New-Onset Diabetes, Antihypertensive Treatment, and Outcome
New-onset diabetes (NOD) confers increased risk for cardiovascular disease and all-cause mortality in different clinical settings.1,2 In the specific context of hypertensive subjects exposed to the long-term effects of antihypertensive drugs, a study from our group3 and a recent 28-year follow-up study from Sweden4 showed a greater risk of major cardiovascular disease in hypertensive subjects who developed NOD than in those who did not. Notably, the yearly incidence of NOD ranged from 1.0% in the Swedish study4 to 1.9% in our study.3
This issue of Hypertension hosts a posthoc analysis of the Valsartan Antihypertensive Long-term Use Evaluation (VALUE) database, which tested the hypothesis that NOD is a predictor of cardiac morbidity and cardiac and all-cause mortality.5 The hypertensive subjects who developed NOD showed a 43% higher risk of cardiac morbidity (ie, a composite of sudden death, myocardial infarction, death associated with revascularization, and congestive heart failure requiring hospitalization) when compared with those who did not develop diabetes.
When the determinants of the composite pool of cardiovascular events were examined separately, NOD was associated with a marginally higher risk of myocardial infarction (hazard ratio [HR]: 1.30; 95% CI: 0.99 to 1.70; P=0.057) and a significantly higher risk of congestive heart failure (HR: 1.41; 95% CI: 1.06 to 1.87; P=0.017). These findings are in full agreement with a recent report from the ONgoing Telmisartan Alone and in combination with Ramipril Global Endpoint Trial (ONTARGET), in which NOD was associated with a 74% excess risk of congestive heart failure requiring hospitalization.6
In the analysis of the VALUE database, all-cause mortality (HR: 0.61; 95% CI: 0.48 to 0.77) and cardiac mortality (HR: 0.44; 95% CI: 0.28 to 0.70) were lower, not higher, in the subjects with NOD than in their nondiabetic counterparts. Despite some obvious caveats, including the relatively small number of fatal events and the shorter follow-up time in the subjects with NOD than in those without NOD, an interesting potential explanation of these results might be the more aggressive treatment reserved by the VALUE trialists to the subjects with NOD. Statins, aspirin, β-blockers, and diuretics were given more frequently to subjects who developed NOD than to those who did not, and all of the differences between the 2 groups were statistically significant.5 This analysis of the VALUE Study confirms that NOD predicts an excess risk of cardiac morbidity and brings in the hypothesis that intensive treatment of cardiovascular risk factors in these subjects might be a rewarding strategy to reduce mortality.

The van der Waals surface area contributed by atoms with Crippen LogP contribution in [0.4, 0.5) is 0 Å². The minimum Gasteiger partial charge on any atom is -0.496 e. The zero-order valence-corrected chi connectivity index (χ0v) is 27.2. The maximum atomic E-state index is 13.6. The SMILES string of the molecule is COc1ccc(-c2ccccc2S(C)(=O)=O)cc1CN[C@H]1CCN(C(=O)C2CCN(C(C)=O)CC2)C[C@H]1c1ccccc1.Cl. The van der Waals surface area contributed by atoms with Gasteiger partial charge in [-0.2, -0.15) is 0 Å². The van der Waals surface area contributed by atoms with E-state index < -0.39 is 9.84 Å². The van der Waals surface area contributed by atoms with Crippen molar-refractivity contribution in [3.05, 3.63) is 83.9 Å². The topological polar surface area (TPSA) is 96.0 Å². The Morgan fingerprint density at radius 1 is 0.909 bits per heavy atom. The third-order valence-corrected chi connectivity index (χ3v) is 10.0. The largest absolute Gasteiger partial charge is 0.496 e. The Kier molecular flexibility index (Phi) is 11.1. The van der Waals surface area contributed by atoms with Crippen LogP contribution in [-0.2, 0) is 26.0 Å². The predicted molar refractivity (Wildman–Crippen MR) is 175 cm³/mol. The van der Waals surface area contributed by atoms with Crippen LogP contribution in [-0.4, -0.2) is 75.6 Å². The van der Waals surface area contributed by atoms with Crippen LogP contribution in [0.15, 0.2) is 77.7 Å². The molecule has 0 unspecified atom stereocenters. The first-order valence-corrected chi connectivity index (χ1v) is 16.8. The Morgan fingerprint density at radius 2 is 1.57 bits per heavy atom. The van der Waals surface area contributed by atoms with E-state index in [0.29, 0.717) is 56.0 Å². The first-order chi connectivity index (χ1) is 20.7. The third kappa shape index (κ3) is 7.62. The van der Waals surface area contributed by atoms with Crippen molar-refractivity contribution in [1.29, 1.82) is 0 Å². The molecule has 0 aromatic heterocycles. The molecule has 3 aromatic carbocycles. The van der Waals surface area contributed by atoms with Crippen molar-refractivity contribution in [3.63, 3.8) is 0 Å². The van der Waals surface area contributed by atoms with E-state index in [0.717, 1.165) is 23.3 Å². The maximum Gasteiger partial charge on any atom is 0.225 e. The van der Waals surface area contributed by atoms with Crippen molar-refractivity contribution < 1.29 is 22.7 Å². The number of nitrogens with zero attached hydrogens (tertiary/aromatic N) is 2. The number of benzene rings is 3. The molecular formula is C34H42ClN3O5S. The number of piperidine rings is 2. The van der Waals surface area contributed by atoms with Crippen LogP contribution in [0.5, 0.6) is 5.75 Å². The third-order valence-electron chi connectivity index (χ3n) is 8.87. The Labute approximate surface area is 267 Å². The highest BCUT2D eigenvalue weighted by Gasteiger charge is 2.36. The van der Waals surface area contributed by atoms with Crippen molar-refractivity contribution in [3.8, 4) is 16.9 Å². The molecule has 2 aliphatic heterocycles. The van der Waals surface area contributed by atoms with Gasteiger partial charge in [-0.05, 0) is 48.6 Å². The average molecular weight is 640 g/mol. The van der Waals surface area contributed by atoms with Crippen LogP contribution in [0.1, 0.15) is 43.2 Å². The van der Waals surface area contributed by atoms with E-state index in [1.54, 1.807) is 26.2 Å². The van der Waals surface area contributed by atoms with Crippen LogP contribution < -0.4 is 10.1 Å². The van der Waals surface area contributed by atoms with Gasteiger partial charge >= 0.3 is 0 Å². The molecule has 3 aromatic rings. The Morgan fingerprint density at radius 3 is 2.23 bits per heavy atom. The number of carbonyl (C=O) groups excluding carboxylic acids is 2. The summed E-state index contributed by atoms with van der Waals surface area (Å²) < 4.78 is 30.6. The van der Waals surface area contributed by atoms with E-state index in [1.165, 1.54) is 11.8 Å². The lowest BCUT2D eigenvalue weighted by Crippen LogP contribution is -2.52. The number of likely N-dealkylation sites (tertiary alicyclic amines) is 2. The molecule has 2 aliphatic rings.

Prognostic Value of Drug-Induced Diabetes
A recent network meta-analysis of 22 clinical trials showed that angiotensin-converting enzyme inhibitors, angiotensin II receptor blockers, calcium channel blockers, and placebo are associated with a significantly lesser risk of NOD as compared with diuretics.7 The risk of NOD was similar with diuretics and β-blockers.7 This and other reports are feeding a controversy over the prognostic impact of NOD in randomized trials of “old” (ie, diuretics and β-blockers) versus “new” (angiotensin-converting enzyme inhibitors, angiotensin II receptor blockers, and calcium channel blockers) antihypertensive drugs. The essence of the controversy is the apparently innocent nature of NOD, supported by a pretended weakness of the association between the incidence of NOD and the excess risk of hard end points in most trials. The crucial issue is to understand why many trials failed to detect an excess risk of hard events in people treated with diuretics and β-blockers if the premise is correct that NOD is an adverse prognostic marker more frequently associated with these drugs.